1. Continue being the place for a WordPress core development environment. This primarily means that we stay on top of the tools that core introduces into the development flow. Providing an approachable way to use these tools and documentation will go a long way.
  2. Directly related to goal one, some of the advancements we make should be around testing multiple versions of everything. If we can make it easy to fire up a PHP 5.x environment and test Nginx or Apache with WordPress 3.x or 4.x, that would be amazing.
  3. VVV has an excellent method for auto site setups. Over time we’ve had some nice demand for a few that could help quite a bit. It would be great to see a couple that provide basic setups for WordPress multisite and WordPress under Apache rather than our default of Nginx.
  4. Bring other tools to the forefront of WordPress developers’ minds. It may be great to see versions of VVV that harness Salt, Puppet, or Chef rather than the bash scripting that we’ve forced upon the project so far. VVV has an opportunity to be a learning tool for all of us in exploring methods of testing, provisioning, and deployment.


So please chime in with any suggestions that you may have. I’d love to toss the keys to a few new repositories over to anybody that’s interested in building out new tools. Feel free to use the main VVV repository under the Varying Vagrant Vagrants organization to open an issue and discuss your thoughts. We can split things off as needed.

Over time we’ll get more organized and setup a more official forum for discussions as well as some contributing guidelines. I’m going to reach out to a few regular contributors and get them added as committers. We also need to spend some time with licensing to see if we can get away with GPL for everything or if another would be more applicable to the work that we’re doing.

That’s that. Thank you all for being so great. Here’s to the next year of VVV. :)


VVV Turns One

A year ago yesterday, I decided I wanted to break up with MAMP.

A year ago today, the Varying Vagrant Vagrants repository was created after an exciting couple nights pounding away at a server config that allowed me to troubleshoot WordPress in Nginx on a local virtual machine.

Since then, VVV has had almost 750 commits from 36 contributors (!!!) on 121 pull requests. The project has been forked 135 times, has 61 watchers and 440 stars.

What a pretty cool year it has been.

Did I mention 36 contributors? On an average of about once every 10 days, somebody decides that VVV is interesting enough to stop what they are doing and submit a pull request containing an improvement.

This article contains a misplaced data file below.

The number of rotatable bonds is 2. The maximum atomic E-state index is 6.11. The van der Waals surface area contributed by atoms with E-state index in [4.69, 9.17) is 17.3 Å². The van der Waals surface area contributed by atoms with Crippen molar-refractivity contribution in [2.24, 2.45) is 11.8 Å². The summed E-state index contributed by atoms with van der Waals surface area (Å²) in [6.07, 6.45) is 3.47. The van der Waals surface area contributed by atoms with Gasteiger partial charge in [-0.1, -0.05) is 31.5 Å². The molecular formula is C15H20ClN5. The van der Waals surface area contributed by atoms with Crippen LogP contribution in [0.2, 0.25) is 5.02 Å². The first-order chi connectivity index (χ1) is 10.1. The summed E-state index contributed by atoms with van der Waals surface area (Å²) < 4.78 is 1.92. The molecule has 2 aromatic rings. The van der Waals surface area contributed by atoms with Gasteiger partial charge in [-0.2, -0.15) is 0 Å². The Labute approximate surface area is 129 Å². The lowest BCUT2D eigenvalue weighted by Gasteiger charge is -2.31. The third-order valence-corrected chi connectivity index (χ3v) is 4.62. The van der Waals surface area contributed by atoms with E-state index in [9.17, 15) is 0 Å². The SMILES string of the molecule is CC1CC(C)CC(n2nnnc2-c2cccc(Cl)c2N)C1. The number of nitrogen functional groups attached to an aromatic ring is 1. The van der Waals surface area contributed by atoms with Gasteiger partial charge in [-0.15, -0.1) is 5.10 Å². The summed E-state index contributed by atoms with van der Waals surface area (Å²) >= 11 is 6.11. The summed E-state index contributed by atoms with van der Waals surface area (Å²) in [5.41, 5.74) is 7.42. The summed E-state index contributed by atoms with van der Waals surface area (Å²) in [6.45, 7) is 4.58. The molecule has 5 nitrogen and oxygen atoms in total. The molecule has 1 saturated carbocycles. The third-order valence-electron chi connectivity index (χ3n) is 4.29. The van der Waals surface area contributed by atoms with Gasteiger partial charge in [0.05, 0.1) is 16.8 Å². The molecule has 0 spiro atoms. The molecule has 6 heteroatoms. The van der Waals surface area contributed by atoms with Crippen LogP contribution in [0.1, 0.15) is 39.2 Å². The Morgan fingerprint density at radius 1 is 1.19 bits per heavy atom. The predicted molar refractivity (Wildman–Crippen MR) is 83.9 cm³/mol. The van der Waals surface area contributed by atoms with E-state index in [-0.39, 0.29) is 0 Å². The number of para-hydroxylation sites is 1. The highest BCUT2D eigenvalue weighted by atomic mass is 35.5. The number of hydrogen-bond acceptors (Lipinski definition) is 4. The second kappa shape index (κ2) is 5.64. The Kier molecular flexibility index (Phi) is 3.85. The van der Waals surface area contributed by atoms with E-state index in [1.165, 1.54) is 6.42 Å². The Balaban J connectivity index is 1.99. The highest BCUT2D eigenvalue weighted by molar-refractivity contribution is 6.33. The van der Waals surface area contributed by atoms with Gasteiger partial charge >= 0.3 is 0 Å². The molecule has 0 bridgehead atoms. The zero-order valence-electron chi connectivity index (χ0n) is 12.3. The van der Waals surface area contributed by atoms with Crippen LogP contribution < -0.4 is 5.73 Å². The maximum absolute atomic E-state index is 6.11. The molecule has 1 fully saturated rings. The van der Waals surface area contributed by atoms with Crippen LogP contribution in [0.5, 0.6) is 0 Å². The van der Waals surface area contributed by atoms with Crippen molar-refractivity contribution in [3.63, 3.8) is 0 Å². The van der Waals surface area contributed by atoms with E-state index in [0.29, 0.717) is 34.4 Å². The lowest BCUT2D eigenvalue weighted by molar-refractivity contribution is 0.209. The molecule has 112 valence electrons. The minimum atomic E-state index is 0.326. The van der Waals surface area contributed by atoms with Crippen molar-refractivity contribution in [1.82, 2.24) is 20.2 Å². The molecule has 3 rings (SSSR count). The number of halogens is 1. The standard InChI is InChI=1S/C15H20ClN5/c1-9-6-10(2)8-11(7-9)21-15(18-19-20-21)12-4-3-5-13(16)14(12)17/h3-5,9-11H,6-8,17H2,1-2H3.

This blows my mind. Thank you all.

Version 1.0

And now we’ve reached our 1.0 release, which brings us one of the coolest features yet thanks to a wonderful effort from Weston Ruter and Simon Wheatley.

Auto Site Setup

Auto Site Setup allows for projects to be picked up automatically by VVV with custom web structures, host names, Nginx configurations, and provisioning scripts. If you dig into the wiki page explaining how to get started, you’ll get an idea of how powerful it can be.

From a project version control standpoint, it’s fun to geek out about how this came together through a pull request of a pull request of a pull request.

Vagrant Up Just Works

For quite a while, if you ran `vagrant up` on a machine that had been halted, you would also have to run `vagrant provision` in order for all of the services to start up properly.

Version 1.0 is so much happier.

At this point `vagrant up` just works and your workflow can start to match exactly what is expected of a machine that is powered off rather than actually destroyed.

As a side effect of this change, we now copy our config files to the virtual machine from mapped drives on the local machine rather than symlinking them. This may cause some confusion at first if you’re used to changing the configs and having them immediately reflected, but it makes a lot more sense from a provisioning and state management standpoint. This is where `vagrant provision` can be used liberally to reapply any changed config. Commit 1fbf329 contains a more detailed description of the decision and the implementation.

Other Changes

  • Begin implementing best practices from Google’s shell style guide in our provisioning scripts.
  • Databases can now be dropped in phpMyAdmin. Pro-tip, drop database wordpress_develop in phpMyAdmin followed byvagrant provision clears your for reinstall.
  • Allow for dashboard-custom.php to override the default dashboard provided by VVV


We’re still moving forward. Check out the 1.1 milestone report on GitHub to see what’s in store for the next version and feel free to jump in with pull requests or questions. As part of a greater community of Vagrant users in WordPress, there is also a newer WordPress and Vagrant mailing list that has had some activity. Feel free to stop by and ask any questions there as well.

Vagrant Error in OSX: There was an error while executing `VBoxManage`, a CLI used by Vagrant for Controlling VirtualBox

I got the following error earlier in OSX when launching my powered off VVV instance with `vagrant up`:

There was an error while executing `VBoxManage`, a CLI used by Vagrant for controlling VirtualBox. The command and stderr is shown below.
Command: ["hostonlyif", "create"]

Stderr: 0%...
Progress state: NS_ERROR_FAILURE
VBoxManage: error: Failed to create the host-only adapter
VBoxManage: error: VBoxNetAdpCtl: Error while adding new interface: failed to open /dev/vboxnetctl: No such file or directory
VBoxManage: error: Details: code NS_ERROR_FAILURE (0x80004005), component HostNetworkInterface, interface IHostNetworkInterface
VBoxManage: error: Context: "int handleCreate(HandlerArg*, int, int*)" at line 66 of file VBoxManageHostonly.cpp

I was able to fix this by running the following:

cd /Library/Application\ Support/VirtualBox/LaunchDaemons/
sudo ./ restart

This reset the services used by Virtualbox and allowed Vagrant to talk correctly to the virtual interfaces again. My guess is that this would help solve related errors as well, not just the one that I received.